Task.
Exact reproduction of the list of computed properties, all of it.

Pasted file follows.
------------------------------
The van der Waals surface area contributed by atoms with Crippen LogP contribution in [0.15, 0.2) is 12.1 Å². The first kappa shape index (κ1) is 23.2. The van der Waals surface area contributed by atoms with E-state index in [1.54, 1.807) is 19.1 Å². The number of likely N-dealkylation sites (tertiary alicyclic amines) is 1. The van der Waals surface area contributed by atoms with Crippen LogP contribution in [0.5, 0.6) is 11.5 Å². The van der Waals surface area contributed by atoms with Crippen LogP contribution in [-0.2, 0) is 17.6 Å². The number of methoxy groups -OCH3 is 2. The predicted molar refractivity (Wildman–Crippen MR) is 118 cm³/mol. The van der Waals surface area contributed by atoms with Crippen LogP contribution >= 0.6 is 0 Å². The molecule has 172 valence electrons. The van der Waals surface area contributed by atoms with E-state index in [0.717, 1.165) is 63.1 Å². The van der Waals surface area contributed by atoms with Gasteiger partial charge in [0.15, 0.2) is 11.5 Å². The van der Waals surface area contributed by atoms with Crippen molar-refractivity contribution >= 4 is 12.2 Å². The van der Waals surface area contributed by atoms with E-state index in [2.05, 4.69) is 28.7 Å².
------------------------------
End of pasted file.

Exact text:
The van der Waals surface area contributed by atoms with Crippen LogP contribution in [0.15, 0.2) is 12.1 Å². The first kappa shape index (κ1) is 23.2. The van der Waals surface area contributed by atoms with E-state index in [1.54, 1.807) is 19.1 Å². The number of likely N-dealkylation sites (tertiary alicyclic amines) is 1. The van der Waals surface area contributed by atoms with Crippen LogP contribution in [0.5, 0.6) is 11.5 Å². The van der Waals surface area contributed by atoms with Crippen LogP contribution in [-0.2, 0) is 17.6 Å². The number of methoxy groups -OCH3 is 2. The predicted molar refractivity (Wildman–Crippen MR) is 118 cm³/mol. The van der Waals surface area contributed by atoms with Crippen LogP contribution >= 0.6 is 0 Å². The molecule has 172 valence electrons. The van der Waals surface area contributed by atoms with E-state index in [0.717, 1.165) is 63.1 Å². The van der Waals surface area contributed by atoms with Gasteiger partial charge in [0.15, 0.2) is 11.5 Å². The van der Waals surface area contributed by atoms with Crippen molar-refractivity contribution >= 4 is 12.2 Å². The van der Waals surface area contributed by atoms with E-state index in [2.05, 4.69) is 28.7 Å².